current llvm vs. current gcc code size

This is a bit random but perhaps interesting:

Attached is a histogram of code sizes for about 50,000 random C programs compiled by recent versions of llvm and gcc. x-axis is bytes in the text segment and y-axis is number of programs in each 100-byte bucket.

Code size for a program is taken to be the smallest code size across -O0, -O1, -O2, -O3, and -Os, for a given compiler.

I don't know why each histogram has two peaks, or why llvm's left-hand peak is at a lower code size than gcc's left-hand peak. Perhaps the left-hand peaks indicate trivial random programs that compile completely away and then llvm has a more concise crt0.

Anyway the interesting effect here is the rightward shift of the main bulk of the binaries produced by llvm vs. gcc. This would seem to indicate that there are optimization opportunities being missed by llvm. Ideally, there would be some automatic way to identify these opportunities, perhaps using delta-debugging techniques. If this seems interesting to people I can look into it more...

This is targeting x86/Linux.



This is interesting. Nobody has tried very hard to get -Os to work well AFAIK, so it's that not surprising it doesn't:) Aside from optimization knobs, I don't think there's anything in x86 instruction selection to pick small code sequences, which can be important. I suspect -Os will become important later though.

One thing that might be going on is differing default settings. These are worth checking out:
Frame pointer elimination (small prolog/epilog)?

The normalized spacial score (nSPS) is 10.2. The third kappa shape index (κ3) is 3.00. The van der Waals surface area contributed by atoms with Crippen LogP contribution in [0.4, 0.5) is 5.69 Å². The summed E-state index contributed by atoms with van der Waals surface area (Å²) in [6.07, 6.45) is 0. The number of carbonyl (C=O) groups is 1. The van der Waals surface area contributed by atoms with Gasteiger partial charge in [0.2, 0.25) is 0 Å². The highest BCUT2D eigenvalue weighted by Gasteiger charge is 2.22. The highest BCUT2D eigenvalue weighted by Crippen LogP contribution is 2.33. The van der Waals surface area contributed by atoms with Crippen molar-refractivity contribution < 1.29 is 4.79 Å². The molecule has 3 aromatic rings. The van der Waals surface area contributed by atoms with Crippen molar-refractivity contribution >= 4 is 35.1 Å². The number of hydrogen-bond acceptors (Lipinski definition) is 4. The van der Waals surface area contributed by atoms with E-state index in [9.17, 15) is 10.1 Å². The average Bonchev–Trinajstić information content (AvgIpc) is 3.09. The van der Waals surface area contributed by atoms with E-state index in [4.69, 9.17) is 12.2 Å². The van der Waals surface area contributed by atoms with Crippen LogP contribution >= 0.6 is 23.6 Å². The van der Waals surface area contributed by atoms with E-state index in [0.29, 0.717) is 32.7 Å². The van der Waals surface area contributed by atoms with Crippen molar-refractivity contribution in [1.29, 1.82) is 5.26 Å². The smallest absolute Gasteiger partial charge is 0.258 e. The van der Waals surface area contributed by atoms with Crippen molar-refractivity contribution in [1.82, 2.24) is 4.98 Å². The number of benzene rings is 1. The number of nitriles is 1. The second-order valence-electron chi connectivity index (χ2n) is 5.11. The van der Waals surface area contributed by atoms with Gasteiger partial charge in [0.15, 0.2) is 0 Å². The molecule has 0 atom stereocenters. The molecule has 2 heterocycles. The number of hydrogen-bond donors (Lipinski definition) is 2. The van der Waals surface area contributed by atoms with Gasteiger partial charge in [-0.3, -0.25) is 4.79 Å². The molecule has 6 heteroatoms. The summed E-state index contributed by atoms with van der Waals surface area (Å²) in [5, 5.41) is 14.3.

Relocation model (PIC, dynamic-no-pic, static?)
strict aliasing?


Yeah. In my view on x86 -Os should mainly boil down to keeping loop unrolling and function inlining under tight control.

Unrolling is pretty easy (don't do it) but inlining is tricky since limited inlining can significantly reduce code size, for some inputs. Of course if you go too far there's major bloat.

I find LLVM's inlining heuristics to be pretty ad hoc. There is an easy, more-or-less principled way to minimize code size using inlining, if you can see the whole program. For each function, inline all calls to it if

   (s-o)(c-1) < x

where s is the estimated size of the function, o is the size overhead of the calling convention, c is the number of static callsites, and x is a magic parameter that tries to account for the fact that often there are added benefits to inlining because it enables subsequent intraprocedural optimizations. x can be chosen empirically. Of course this model of code bloat can be extended in any number of ways but it's pretty good as-is.

To the extent that LLVM becomes a compiler of choice for embedded processors, -Os will be important in the long run.